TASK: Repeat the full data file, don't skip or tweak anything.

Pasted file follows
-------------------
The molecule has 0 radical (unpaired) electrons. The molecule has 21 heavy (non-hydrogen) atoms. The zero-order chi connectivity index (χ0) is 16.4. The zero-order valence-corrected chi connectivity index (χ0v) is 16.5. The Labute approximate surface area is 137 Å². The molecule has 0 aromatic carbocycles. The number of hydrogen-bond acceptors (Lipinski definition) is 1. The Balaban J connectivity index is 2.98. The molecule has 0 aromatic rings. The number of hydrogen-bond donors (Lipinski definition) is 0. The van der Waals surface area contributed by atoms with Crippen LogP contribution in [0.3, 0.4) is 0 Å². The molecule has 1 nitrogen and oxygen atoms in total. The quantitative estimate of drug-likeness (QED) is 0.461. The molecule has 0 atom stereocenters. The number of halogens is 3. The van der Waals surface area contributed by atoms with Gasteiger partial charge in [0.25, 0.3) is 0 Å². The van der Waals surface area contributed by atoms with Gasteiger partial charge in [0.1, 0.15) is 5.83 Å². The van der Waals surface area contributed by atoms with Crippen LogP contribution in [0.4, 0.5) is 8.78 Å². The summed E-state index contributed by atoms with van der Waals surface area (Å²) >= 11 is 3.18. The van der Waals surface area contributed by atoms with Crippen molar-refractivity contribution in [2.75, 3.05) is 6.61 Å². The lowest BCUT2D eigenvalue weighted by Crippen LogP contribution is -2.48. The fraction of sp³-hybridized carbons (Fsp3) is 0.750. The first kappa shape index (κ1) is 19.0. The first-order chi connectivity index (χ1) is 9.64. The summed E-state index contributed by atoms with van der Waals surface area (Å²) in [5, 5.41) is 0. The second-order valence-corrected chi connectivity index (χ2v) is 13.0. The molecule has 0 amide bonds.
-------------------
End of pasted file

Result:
The molecule has 0 radical (unpaired) electrons. The molecule has 21 heavy (non-hydrogen) atoms. The zero-order chi connectivity index (χ0) is 16.4. The zero-order valence-corrected chi connectivity index (χ0v) is 16.5. The Labute approximate surface area is 137 Å². The molecule has 0 aromatic carbocycles. The number of hydrogen-bond acceptors (Lipinski definition) is 1. The Balaban J connectivity index is 2.98. The molecule has 0 aromatic rings. The number of hydrogen-bond donors (Lipinski definition) is 0. The van der Waals surface area contributed by atoms with Crippen LogP contribution in [0.3, 0.4) is 0 Å². The molecule has 1 nitrogen and oxygen atoms in total. The quantitative estimate of drug-likeness (QED) is 0.461. The molecule has 0 atom stereocenters. The number of halogens is 3. The van der Waals surface area contributed by atoms with Gasteiger partial charge in [0.25, 0.3) is 0 Å². The van der Waals surface area contributed by atoms with Gasteiger partial charge in [0.1, 0.15) is 5.83 Å². The van der Waals surface area contributed by atoms with Crippen LogP contribution in [0.4, 0.5) is 8.78 Å². The summed E-state index contributed by atoms with van der Waals surface area (Å²) >= 11 is 3.18. The van der Waals surface area contributed by atoms with Crippen molar-refractivity contribution in [2.75, 3.05) is 6.61 Å². The lowest BCUT2D eigenvalue weighted by Crippen LogP contribution is -2.48. The fraction of sp³-hybridized carbons (Fsp3) is 0.750. The first kappa shape index (κ1) is 19.0. The first-order chi connectivity index (χ1) is 9.64. The summed E-state index contributed by atoms with van der Waals surface area (Å²) in [5, 5.41) is 0. The second-order valence-corrected chi connectivity index (χ2v) is 13.0. The molecule has 0 amide bonds.